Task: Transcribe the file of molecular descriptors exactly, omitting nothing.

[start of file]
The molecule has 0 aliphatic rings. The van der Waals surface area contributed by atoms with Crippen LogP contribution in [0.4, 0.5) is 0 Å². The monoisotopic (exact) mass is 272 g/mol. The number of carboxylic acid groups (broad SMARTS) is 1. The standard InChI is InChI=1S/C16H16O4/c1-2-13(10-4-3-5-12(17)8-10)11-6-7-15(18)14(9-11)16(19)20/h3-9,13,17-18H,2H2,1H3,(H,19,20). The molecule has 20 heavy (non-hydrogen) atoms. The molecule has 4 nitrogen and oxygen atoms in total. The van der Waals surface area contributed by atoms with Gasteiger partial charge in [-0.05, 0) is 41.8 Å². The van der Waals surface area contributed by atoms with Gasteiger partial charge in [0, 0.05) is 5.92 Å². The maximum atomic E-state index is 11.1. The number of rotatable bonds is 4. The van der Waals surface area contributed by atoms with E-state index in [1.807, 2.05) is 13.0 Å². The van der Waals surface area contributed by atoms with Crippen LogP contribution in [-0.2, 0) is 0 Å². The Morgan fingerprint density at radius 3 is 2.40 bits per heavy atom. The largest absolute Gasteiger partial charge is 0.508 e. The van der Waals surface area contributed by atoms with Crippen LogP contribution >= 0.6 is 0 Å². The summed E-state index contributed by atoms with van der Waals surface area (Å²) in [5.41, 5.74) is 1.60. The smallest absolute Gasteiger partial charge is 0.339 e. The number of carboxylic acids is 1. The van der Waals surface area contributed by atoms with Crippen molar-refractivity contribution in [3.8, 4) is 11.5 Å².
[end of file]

The molecule has 0 aliphatic rings. The van der Waals surface area contributed by atoms with Crippen LogP contribution in [0.4, 0.5) is 0 Å². The monoisotopic (exact) mass is 272 g/mol. The number of carboxylic acid groups (broad SMARTS) is 1. The standard InChI is InChI=1S/C16H16O4/c1-2-13(10-4-3-5-12(17)8-10)11-6-7-15(18)14(9-11)16(19)20/h3-9,13,17-18H,2H2,1H3,(H,19,20). The molecule has 20 heavy (non-hydrogen) atoms. The molecule has 4 nitrogen and oxygen atoms in total. The van der Waals surface area contributed by atoms with Gasteiger partial charge in [-0.05, 0) is 41.8 Å². The van der Waals surface area contributed by atoms with Gasteiger partial charge in [0, 0.05) is 5.92 Å². The maximum atomic E-state index is 11.1. The number of rotatable bonds is 4. The van der Waals surface area contributed by atoms with E-state index in [1.807, 2.05) is 13.0 Å². The van der Waals surface area contributed by atoms with Crippen LogP contribution in [-0.2, 0) is 0 Å². The Morgan fingerprint density at radius 3 is 2.40 bits per heavy atom. The largest absolute Gasteiger partial charge is 0.508 e. The van der Waals surface area contributed by atoms with Crippen LogP contribution >= 0.6 is 0 Å². The summed E-state index contributed by atoms with van der Waals surface area (Å²) in [5.41, 5.74) is 1.60. The smallest absolute Gasteiger partial charge is 0.339 e. The number of carboxylic acids is 1. The van der Waals surface area contributed by atoms with Crippen molar-refractivity contribution in [3.8, 4) is 11.5 Å².